The ISI is now scouring thousands of visas issued to U.S. employees in Pakistan. The ISI official said Davis' visa application contains bogus references and phone numbers. He said thousands of visas were issued to U.S. Embassy employees over the past five months following a government directive to the Pakistan Embassy in Washington to issue visas without the usual vetting by the interior ministry and the ISI. The same directive was issued to the Pakistan embassies in Britain and the United Arab Emirates, he said.

Within two days of receiving that directive, the Pakistani Embassy issued 400 visas and since then thousands more have been issued, said the ISI official. A Western diplomat in Pakistan agreed that a "floodgate" opened for U.S. Embassy employees requesting Pakistani visas.

The ISI official said his agency knows and works with "the bona fide CIA people in Pakistan" but is upset that the CIA would send others over behind its back. For now, he said, his agency is not talking with the CIA at any level, including the most senior.

To regain support and assistance, he said, "they have to start showing respect, not belittling us, not being belligerent to us, not treating us like we are their lackeys."

NATO and U.S. operations in Afghanistan could be adversely effected by a split between the ISI and the CIA. Washington complains bitterly about Pakistan's refusal to go after the Pakistani-headquartered Haqqani network, which is believed to be the strongest fighting force in Afghanistan and closely allied with al-Qaida.

The ISI official said Pakistan is fed up with Washington's complaints, and he accused the CIA of planting stories about ISI assistance to the Haqqani network.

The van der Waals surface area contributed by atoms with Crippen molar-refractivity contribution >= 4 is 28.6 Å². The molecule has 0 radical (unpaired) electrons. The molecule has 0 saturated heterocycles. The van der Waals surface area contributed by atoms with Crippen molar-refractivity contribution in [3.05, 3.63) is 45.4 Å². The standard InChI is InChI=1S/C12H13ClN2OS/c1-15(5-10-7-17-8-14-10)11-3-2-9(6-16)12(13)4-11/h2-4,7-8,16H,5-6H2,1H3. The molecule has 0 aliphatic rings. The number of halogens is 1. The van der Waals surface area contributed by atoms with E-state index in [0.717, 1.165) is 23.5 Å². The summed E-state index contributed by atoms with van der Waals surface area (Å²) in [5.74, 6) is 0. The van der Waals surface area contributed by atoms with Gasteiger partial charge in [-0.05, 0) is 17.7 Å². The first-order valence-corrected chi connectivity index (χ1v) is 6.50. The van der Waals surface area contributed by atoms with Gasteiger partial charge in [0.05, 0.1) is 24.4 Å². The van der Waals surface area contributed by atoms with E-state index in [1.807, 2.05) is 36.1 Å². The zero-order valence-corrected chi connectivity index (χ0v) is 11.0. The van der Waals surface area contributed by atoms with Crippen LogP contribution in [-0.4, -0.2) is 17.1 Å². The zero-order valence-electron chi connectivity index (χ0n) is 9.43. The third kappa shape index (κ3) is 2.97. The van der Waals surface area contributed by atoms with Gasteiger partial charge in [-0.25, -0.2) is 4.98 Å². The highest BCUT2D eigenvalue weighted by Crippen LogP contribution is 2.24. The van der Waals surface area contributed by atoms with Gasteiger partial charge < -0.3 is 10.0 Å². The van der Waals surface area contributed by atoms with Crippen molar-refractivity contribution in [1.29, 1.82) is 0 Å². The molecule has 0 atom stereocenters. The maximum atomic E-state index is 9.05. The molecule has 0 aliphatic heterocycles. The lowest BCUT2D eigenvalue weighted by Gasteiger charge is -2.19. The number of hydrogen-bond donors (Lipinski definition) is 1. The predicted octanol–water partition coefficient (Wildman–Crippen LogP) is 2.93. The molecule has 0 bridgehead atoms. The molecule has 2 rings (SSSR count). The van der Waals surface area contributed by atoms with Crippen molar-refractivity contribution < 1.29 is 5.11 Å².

Relations between the CIA and ISI have been on a downward slide since the name of the U.S. agency's station chief in Pakistan was leaked in a lawsuit accusing him of killing civilians in a drone strike.

Fearing for his safety, the CIA eventually pulled the station chief out of the country. ISI leaders balked at allegations that they outed the CIA top spy in their country. Former and current U..S. officials believe the station chief fell out of favor, but the Pakistanis say this is not the case

Those accusations and the naming of ISI chief Shujah Pasha in a civil lawsuit in the United States - filed by family members of victims of a November 2008 attack in Mumbai, India, by insurgents - started the downslide in relations, the ISI official said.

To help repair the crucial relationship, the CIA earlier this year dispatched a very senior officer to be the new station chief who was previously the head of the European Division, one of the most important jobs in the National Clandestine Service, the agency's spy arm.

The spy agencies have overcome lows before. During President George W. Bush's first term, the ISI became enraged after it shared intelligence with the United States, only to learn that the then-CIA station chief passed that information to the British. The incident caused a serious row, one that threatened the CIA's relationship with the ISI and deepened the levels of distrust between the two sides. At the time Pakistan almost threw the CIA station chief out of the country.

----

Adam Goldman reported from Washington. Kathy Gannon is AP special regional correspondent for Pakistan and Afghanistan.

© 2011 The Associated Press. All rights reserved. This material may not be published, broadcast, rewritten or redistributed.

blog comments powered by Disqus